Show Less
Restricted access

Cognitive Explorations into Metaphor and Metonymy

Frank Polzenhagen, Zoltan Kövecses, Stefanie Vogelbacher and Sonja Kleinke

This volume presents selected contributions to an annual symposium on metaphor and metonymy held at the English Department of Heidelberg University. It brings together papers by lecturers, PhD students and graduates from three universities – Heidelberg University, Eötvös Loránd University in Budapest, and the University of East Anglia in Norwich. The contributions illustrate the plurality of perspectives and methods in current cognitive-linguistic research on metaphor and metonymy and exemplify some of the ways in which they can be combined. The papers also attest to the wide range of domains and topics to which metaphor- and metonymy-based research can be applied, including emotion terms, political and scientific discourse, morphology, cross-cultural variation and internet communication.
Show Summary Details
Restricted access

The conception of diseases in the persuasive sections of Hungarian medical recipes from the 16th and 17th centuries: Ágnes Kuna

1. Introduction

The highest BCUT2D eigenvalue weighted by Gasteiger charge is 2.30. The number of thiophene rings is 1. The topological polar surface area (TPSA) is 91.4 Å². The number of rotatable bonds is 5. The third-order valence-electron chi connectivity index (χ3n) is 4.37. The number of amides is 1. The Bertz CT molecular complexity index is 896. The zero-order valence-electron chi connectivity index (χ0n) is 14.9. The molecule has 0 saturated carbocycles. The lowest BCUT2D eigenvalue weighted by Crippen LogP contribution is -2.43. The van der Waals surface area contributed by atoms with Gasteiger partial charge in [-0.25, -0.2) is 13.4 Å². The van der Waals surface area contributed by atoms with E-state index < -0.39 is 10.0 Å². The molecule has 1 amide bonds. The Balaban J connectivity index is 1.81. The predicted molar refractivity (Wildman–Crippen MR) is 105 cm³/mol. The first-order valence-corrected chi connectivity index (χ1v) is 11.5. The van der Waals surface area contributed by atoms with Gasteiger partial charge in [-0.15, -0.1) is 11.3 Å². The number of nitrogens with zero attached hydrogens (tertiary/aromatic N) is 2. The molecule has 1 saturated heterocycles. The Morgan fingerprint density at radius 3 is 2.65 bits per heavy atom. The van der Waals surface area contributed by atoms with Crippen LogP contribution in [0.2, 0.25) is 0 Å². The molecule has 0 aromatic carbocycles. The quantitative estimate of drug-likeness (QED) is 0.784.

Extract

The conception of diseases in the persuasive sections of Hungarian medical recipes from the 16th and 17th centuries

    Ágnes Kuna (Budapest)

Health preservation and the healing process have always played a significant role in human culture. Every age and society cultivated different notions of diseases, which can be evidenced in their linguistic conceptualization. These conceptualizations are fundamentally defined by our embodied cognition as well as our beliefs and belief-systems, the prevailing scientific views of medicine, and the level of institutionalisation – or, in short, the sociocultural factors of the relevant time period and the relevant medical traditions. Previous research on conceptions of diseases relies mostly on the semantic analysis of names denoting diseases (cf. Keszler 2003; Kuna 2010; Norri 1992). The present study, however, aims to investigate the conceptual construction of illnesses in a broader, discourse-analytic framework. It focuses on the persuasive section of medical recipes, which is one of the most relevant genres in the Hungarian medical text tradition of the 16th and 17th centuries. My corpus-based analysis concentrates on the electronic version of the earliest extant remedy book in Hungarian, the Ars Medica (cca. 1577), as well as six contemporary handwritten recipe collections from the 16th and 17th centuries.

The structure of my paper is as follows: Section 2 presents my research questions. In Section 3, the empirical basis of my study is described and placed into the context of 16th-century medicine and the emerging tradition of medical texts. Section 4 provides an...

You are not authenticated to view the full text of this chapter or article.

This site requires a subscription or purchase to access the full text of books or journals.

Do you have any questions? Contact us.

Or login to access all content.